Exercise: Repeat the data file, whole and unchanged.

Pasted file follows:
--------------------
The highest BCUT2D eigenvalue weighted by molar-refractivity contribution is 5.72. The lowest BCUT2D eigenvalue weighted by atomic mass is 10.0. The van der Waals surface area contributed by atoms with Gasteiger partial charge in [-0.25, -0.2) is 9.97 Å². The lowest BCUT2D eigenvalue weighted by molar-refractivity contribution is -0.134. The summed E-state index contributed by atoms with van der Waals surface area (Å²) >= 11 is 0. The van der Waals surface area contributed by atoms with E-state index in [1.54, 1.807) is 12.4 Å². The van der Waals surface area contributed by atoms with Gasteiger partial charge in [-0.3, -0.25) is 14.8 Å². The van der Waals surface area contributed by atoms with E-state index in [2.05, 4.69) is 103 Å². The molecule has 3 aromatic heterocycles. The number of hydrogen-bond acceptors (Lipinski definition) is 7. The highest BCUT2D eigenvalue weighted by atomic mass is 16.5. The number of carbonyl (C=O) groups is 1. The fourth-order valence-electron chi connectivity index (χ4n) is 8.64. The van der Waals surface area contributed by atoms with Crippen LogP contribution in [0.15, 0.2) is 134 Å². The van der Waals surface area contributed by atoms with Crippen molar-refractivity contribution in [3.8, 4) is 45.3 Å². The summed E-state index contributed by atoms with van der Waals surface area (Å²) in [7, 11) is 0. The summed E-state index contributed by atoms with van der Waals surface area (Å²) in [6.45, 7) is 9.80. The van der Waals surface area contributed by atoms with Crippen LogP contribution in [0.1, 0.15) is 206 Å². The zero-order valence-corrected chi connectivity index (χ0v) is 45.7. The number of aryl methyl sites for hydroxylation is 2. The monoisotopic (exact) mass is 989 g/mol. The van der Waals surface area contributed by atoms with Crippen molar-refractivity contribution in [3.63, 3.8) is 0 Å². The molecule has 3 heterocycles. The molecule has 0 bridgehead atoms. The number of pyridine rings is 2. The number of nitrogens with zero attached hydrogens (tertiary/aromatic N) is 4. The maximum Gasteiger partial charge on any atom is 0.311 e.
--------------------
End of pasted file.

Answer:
The highest BCUT2D eigenvalue weighted by molar-refractivity contribution is 5.72. The lowest BCUT2D eigenvalue weighted by atomic mass is 10.0. The van der Waals surface area contributed by atoms with Gasteiger partial charge in [-0.25, -0.2) is 9.97 Å². The lowest BCUT2D eigenvalue weighted by molar-refractivity contribution is -0.134. The summed E-state index contributed by atoms with van der Waals surface area (Å²) >= 11 is 0. The van der Waals surface area contributed by atoms with E-state index in [1.54, 1.807) is 12.4 Å². The van der Waals surface area contributed by atoms with Gasteiger partial charge in [-0.3, -0.25) is 14.8 Å². The van der Waals surface area contributed by atoms with E-state index in [2.05, 4.69) is 103 Å². The molecule has 3 aromatic heterocycles. The number of hydrogen-bond acceptors (Lipinski definition) is 7. The highest BCUT2D eigenvalue weighted by atomic mass is 16.5. The number of carbonyl (C=O) groups is 1. The fourth-order valence-electron chi connectivity index (χ4n) is 8.64. The van der Waals surface area contributed by atoms with Crippen LogP contribution in [0.15, 0.2) is 134 Å². The van der Waals surface area contributed by atoms with Crippen molar-refractivity contribution in [3.8, 4) is 45.3 Å². The summed E-state index contributed by atoms with van der Waals surface area (Å²) in [7, 11) is 0. The summed E-state index contributed by atoms with van der Waals surface area (Å²) in [6.45, 7) is 9.80. The van der Waals surface area contributed by atoms with Crippen LogP contribution in [0.1, 0.15) is 206 Å². The zero-order valence-corrected chi connectivity index (χ0v) is 45.7. The number of aryl methyl sites for hydroxylation is 2. The monoisotopic (exact) mass is 989 g/mol. The van der Waals surface area contributed by atoms with Crippen molar-refractivity contribution in [3.63, 3.8) is 0 Å². The molecule has 3 heterocycles. The molecule has 0 bridgehead atoms. The number of pyridine rings is 2. The number of nitrogens with zero attached hydrogens (tertiary/aromatic N) is 4. The maximum Gasteiger partial charge on any atom is 0.311 e.